Thursday, October 29, 2009
Wind Turbines For Schools - Why Not Papillion-La Vista South?
By Jeff Martin, USA TODAY
SPIRIT LAKE, Iowa — Towering more than 12 stories above a school playground, a pair of wind turbines transform the gusts blowing over the lakes and ridges surrounding this northern Iowa town into power that provides about half of the school district's electrical needs.
Students here can "look right out the back door" to see the giant turbines capture the wind and learn how they can produce power, Spirit Lake schools Superintendent Doug Latham says.
More than 80 schools across the USA have installed some type of wind turbine, says Ian Baring-Gould, senior engineer in a wind technology center at the National Renewable Energy Laboratory in Golden, Colo.
Now, a program called Wind for Schools is aiming to bring smaller turbines to six states: Colorado, Idaho, Kansas, Montana, Nebraska and South Dakota. The program, sponsored by the U.S. Department of Energy's Wind Powering America program at the National Renewable Energy Laboratory, is the first program to use smaller turbines with a mission of educating students and the community about wind power, Baring-Gould says.
In Faith, S.D., home to one of the schools hoping to build a small wind turbine in the next couple of years, a fierce wind blows across the plains most days.
Angela King, who teaches science in grades 7 to 12 in Faith, believes a turbine will give students learning about wind energy the chance to "see it happening, rather than just reading it in a book."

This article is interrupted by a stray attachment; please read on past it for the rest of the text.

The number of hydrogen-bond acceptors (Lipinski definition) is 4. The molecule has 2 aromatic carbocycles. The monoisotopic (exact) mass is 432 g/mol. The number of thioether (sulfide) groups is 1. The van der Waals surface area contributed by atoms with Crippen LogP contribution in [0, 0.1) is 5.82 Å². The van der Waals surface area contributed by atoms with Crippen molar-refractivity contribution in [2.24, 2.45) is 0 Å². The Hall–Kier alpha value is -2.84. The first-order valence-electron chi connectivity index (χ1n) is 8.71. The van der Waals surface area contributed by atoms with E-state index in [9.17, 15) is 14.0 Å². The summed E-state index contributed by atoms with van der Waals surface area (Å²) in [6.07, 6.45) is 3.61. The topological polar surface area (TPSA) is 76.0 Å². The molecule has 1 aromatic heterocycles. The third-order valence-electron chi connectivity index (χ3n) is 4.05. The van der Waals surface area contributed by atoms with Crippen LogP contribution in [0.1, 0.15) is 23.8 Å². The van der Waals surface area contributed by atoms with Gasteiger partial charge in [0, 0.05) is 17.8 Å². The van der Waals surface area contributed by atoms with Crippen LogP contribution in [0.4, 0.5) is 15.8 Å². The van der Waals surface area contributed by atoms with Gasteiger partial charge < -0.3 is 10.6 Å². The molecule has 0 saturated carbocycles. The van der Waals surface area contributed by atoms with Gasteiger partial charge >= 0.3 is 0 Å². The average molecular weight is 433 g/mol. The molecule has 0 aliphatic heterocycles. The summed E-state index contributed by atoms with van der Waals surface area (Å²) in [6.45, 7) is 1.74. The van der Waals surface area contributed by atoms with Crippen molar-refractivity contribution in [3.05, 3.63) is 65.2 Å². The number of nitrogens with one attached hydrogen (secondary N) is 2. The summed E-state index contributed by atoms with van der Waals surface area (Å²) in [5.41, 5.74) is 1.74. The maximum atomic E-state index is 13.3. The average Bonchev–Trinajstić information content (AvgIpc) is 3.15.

Much of the first year of the three-year program has been spent identifying schools hoping to participate; South Dakota, for instance, announced its eight school districts over the summer, says Steve Kolbeck, a state public utilities commissioner.
About five schools in Kansas have the turbines, and schools in Montana, Idaho and South Dakota are now preparing sites and will have them installed during this school year, Baring-Gould says.
Now, the goal is to add wind turbines at about five schools per year in each state, for a total of about 30 per year overall, Baring-Gould says.
The turbines will be on towers up to 70 feet tall, and it's projected that they will produce around 3,000 to 4,000 kilowatt hours per year, which is generally enough to provide only a fraction of a school's electric needs, Baring-Gould says.
The price of a wind turbine will be about $6,000 in out-of-pocket costs, according to a Department of Energy project summary.
State grants may provide some of that cost, the summary states, and many project participants donate their time.
Curriculum guides for grade levels kindergarten through 12 are part of the program.
"The curriculum piece that goes with it is just as important as the hardware," says Tom Potter, the Colorado facilitator for Wind for Schools.
The curriculum will help train workers for the booming wind industry — an important aim of the overall program, Baring-Gould says.
"It's a big growth industry, and it's going to get even bigger," says Mick Womersley, an associate professor at Unity College in Unity, Maine.
Wind energy provided less than 1% of the USA's electricity at the end of 2006 but is expected to provide 20% of the nation's electricity by 2030 if the industry's annual growth of 25%-30% continues, according to Colorado Wind for Schools, which coordinates the program there.
Workers knowledgeable about the turbines will be needed, including people who know how to find suitable locations for them, a key skill, Womersley says. Womersley helped students build a turbine at Unity using a rebuilt car part — an alternator — purchased from an auto parts store. It was damaged last spring by gales, so Womersley is having his students shop around for a good turbine this semester. He didn't tell them which one to buy. "We'll get as much teaching out of it as we can," he says.
Martin reports for the Argus Leader in Sioux Falls, S.D.
at 12:20 PM